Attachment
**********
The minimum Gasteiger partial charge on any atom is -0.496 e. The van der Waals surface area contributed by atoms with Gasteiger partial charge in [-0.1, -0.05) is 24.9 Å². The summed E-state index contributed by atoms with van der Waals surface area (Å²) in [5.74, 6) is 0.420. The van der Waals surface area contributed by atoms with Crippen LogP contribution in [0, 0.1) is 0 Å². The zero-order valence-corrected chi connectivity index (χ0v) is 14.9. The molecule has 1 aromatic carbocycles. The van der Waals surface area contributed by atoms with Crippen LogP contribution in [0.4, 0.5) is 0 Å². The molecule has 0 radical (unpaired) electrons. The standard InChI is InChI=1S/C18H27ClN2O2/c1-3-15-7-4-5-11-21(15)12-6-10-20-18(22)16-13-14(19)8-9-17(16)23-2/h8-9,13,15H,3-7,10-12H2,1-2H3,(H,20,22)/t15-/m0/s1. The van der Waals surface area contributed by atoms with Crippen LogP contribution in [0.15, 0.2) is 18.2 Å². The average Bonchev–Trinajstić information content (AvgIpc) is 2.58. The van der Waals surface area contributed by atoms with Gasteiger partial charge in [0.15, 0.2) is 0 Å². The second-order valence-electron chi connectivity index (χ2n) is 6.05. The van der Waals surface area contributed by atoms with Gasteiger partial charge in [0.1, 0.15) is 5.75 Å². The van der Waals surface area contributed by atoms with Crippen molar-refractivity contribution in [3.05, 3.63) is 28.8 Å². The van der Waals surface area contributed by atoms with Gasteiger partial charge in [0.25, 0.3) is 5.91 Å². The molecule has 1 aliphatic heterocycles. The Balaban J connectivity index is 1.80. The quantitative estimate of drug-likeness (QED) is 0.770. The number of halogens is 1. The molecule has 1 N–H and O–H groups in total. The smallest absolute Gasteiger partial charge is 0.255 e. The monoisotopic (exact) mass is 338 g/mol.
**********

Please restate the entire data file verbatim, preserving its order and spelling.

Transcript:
The minimum Gasteiger partial charge on any atom is -0.496 e. The van der Waals surface area contributed by atoms with Gasteiger partial charge in [-0.1, -0.05) is 24.9 Å². The summed E-state index contributed by atoms with van der Waals surface area (Å²) in [5.74, 6) is 0.420. The van der Waals surface area contributed by atoms with Crippen LogP contribution in [0, 0.1) is 0 Å². The zero-order valence-corrected chi connectivity index (χ0v) is 14.9. The molecule has 1 aromatic carbocycles. The van der Waals surface area contributed by atoms with Crippen LogP contribution in [0.4, 0.5) is 0 Å². The molecule has 0 radical (unpaired) electrons. The standard InChI is InChI=1S/C18H27ClN2O2/c1-3-15-7-4-5-11-21(15)12-6-10-20-18(22)16-13-14(19)8-9-17(16)23-2/h8-9,13,15H,3-7,10-12H2,1-2H3,(H,20,22)/t15-/m0/s1. The van der Waals surface area contributed by atoms with Crippen LogP contribution in [0.15, 0.2) is 18.2 Å². The average Bonchev–Trinajstić information content (AvgIpc) is 2.58. The van der Waals surface area contributed by atoms with Gasteiger partial charge in [0.15, 0.2) is 0 Å². The second-order valence-electron chi connectivity index (χ2n) is 6.05. The van der Waals surface area contributed by atoms with Gasteiger partial charge in [0.1, 0.15) is 5.75 Å². The van der Waals surface area contributed by atoms with Crippen molar-refractivity contribution in [3.05, 3.63) is 28.8 Å². The van der Waals surface area contributed by atoms with Gasteiger partial charge in [0.25, 0.3) is 5.91 Å². The molecule has 1 aliphatic heterocycles. The Balaban J connectivity index is 1.80. The quantitative estimate of drug-likeness (QED) is 0.770. The number of halogens is 1. The molecule has 1 N–H and O–H groups in total. The smallest absolute Gasteiger partial charge is 0.255 e. The monoisotopic (exact) mass is 338 g/mol.